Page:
While studying for exams is a tough time for many students, it is even more of a challenge for Michaela Delany (16).
The Clondalkin teenager, who is waiting on a second kidney donation, is one of 59,522 students beginning their Junior Certificate exams today.
A student of St Patrick's Cathedral Grammar School, Michaela remains "confident" about her exams, despite regular trips to the hospital and the resulting tiredness caused by organ failure.
She had been in good health after her first kidney donation until recently, said her mother Liz, who is hoping to donate one of her own kidneys to her only child.
"Michaela was born with a kidney disease and had her first transplant at the age of two," Liz explained.
"She was the first to have it at Crumlin Hospital and the youngest and the smallest. I don't know how it is now, but at the time it was quite irregular for it to happen at that age.
"After that, life took off for her and she went to school but in the last year or so, that kidney started to fail.
"She is waiting for a donation and has been told that after her Junior Cert she may have to go on dialysis.
"I am undergoing the living donor screening process at the moment and am hoping to donate one of my kidneys to her."
In the meantime, Michaela has had to continue with her studies as per normal, with huge support from her family, teachers and friends.
"It is tough for her because if she was in hospital she would be getting special allowances. She has a separate centre but that's it, she sits her exams like the rest of the teenagers.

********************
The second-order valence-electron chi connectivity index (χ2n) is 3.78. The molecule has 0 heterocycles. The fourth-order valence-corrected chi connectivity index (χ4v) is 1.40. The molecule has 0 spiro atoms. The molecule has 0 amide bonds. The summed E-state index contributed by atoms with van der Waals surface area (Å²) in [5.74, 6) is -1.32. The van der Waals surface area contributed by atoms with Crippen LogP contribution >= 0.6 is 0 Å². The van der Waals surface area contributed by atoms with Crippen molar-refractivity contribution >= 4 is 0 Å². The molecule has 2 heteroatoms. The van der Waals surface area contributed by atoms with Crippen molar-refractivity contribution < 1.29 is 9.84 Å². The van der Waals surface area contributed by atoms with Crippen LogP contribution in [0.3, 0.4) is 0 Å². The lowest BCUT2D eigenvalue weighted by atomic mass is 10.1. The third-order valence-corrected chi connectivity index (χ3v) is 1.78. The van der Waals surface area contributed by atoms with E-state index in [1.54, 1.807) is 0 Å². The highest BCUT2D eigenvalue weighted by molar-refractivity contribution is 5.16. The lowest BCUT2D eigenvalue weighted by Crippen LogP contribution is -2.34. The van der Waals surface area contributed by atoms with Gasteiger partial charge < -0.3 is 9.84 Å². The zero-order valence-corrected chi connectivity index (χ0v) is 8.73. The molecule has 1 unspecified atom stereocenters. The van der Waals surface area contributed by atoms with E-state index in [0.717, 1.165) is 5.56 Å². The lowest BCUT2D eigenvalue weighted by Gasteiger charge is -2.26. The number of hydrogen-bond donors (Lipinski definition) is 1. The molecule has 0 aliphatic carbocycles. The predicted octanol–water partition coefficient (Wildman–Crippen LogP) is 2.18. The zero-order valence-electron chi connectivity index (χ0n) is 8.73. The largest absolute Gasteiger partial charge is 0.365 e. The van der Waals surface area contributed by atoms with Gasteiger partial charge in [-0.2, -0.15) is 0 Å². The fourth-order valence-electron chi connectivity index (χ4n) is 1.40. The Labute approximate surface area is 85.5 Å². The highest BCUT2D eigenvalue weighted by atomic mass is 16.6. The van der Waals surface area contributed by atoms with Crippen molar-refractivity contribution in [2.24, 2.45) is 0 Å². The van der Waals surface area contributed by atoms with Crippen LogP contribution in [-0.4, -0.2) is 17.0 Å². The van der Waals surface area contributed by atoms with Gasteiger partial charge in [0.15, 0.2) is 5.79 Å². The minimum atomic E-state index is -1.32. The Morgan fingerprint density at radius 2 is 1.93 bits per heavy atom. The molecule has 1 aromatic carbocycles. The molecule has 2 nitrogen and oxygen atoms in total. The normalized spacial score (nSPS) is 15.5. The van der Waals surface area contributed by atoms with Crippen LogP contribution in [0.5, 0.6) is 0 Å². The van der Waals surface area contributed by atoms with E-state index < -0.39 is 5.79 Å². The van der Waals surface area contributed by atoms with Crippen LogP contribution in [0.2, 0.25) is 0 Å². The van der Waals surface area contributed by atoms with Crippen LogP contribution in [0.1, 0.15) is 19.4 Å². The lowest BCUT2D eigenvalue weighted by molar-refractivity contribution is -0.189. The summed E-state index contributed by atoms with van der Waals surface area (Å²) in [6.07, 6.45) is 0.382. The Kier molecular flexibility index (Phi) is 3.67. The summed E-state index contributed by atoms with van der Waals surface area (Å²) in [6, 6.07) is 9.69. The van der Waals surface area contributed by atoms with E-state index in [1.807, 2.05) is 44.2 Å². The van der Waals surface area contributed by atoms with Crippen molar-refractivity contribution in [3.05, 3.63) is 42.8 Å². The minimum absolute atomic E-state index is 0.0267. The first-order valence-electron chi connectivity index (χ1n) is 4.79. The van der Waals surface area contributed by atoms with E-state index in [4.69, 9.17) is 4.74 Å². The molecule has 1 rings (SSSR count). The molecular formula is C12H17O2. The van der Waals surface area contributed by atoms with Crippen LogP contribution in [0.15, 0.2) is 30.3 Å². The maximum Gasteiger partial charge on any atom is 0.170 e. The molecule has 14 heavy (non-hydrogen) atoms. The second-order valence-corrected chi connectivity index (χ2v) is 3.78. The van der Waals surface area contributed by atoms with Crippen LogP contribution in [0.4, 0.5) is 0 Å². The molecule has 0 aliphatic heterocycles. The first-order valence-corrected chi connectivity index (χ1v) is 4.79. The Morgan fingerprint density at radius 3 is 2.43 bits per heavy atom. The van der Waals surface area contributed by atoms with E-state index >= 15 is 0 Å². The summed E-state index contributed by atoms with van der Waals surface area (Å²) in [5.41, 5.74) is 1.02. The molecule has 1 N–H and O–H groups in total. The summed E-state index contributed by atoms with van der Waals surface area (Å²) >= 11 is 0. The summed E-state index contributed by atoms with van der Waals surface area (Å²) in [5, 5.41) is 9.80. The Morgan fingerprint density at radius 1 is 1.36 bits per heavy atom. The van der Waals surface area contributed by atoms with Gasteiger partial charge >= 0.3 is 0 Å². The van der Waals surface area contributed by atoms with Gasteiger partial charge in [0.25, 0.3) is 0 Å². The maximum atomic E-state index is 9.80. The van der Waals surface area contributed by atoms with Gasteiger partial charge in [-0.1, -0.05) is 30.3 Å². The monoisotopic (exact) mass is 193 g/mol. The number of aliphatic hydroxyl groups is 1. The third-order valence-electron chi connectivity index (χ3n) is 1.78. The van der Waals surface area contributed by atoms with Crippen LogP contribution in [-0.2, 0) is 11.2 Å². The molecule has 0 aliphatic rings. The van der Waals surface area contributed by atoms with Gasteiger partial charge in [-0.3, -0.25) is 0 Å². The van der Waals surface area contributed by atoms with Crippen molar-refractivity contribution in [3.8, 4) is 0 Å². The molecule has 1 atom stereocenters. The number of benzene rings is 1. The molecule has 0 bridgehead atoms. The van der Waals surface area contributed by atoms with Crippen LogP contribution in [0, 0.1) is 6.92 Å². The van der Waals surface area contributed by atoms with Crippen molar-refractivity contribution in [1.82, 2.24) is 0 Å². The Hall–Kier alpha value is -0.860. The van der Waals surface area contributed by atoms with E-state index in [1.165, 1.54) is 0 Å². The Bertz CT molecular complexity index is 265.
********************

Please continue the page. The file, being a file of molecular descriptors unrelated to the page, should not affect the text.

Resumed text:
"She gets tired a lot because of the organ failure.
"The school has been fantastic in giving her a dig out. She is interested in her studies and likes school, it is a lovely school.
"She is taking it all in her stride. What else can she do?"
Michaela even had to go to Crumlin Hospital to get her bloods done on the evening before the exams but remains brave about it all, even though some of her classmates are nervous about the Junior Cert.
"I'm feeling okay and am just glad that the exams are finally here," she told the Herald.
"I have been studying a lot in the last while and feeling confident. My friends are a bit nervous about it.
"I'm sometimes tired and stuff, and have to go to appointments. My mam helps me a lot with my study."
Although the teenager has yet to decide what career she wants, her favourite subject is English.
She is looking forward to a rest, once her exams are finished next week.
Among Michaela's supporters is RTE reporter Vivienne Traynor, who is a first cousin of her dad Dermot. The broadcaster is a voluntary ambassador for the Irish Kidney Association.
Last week Vivienne joined Liz and Dermot at the Run for Life in support of organ donation and to raise funds for its charity organiser, the Irish Kidney Association.
Over 500 participated this year in the family fun run at Corkagh Park in Clondalkin.
Michaela's dad Dermot scooped first place in the 10km event several times, but this year walked the course due to a sports injury, while his Liz ran.
"I was really proud of her, she did great," Michaela said.
Also participating was Vivienne's nephew Martin Traynor, to whom she donated a kidney before he underwent another transplant from a deceased donor.
Meanwhile, 56,596 will sit the Leaving Certificate this year and 2,811 students will sit the Applied Leaving Certificate.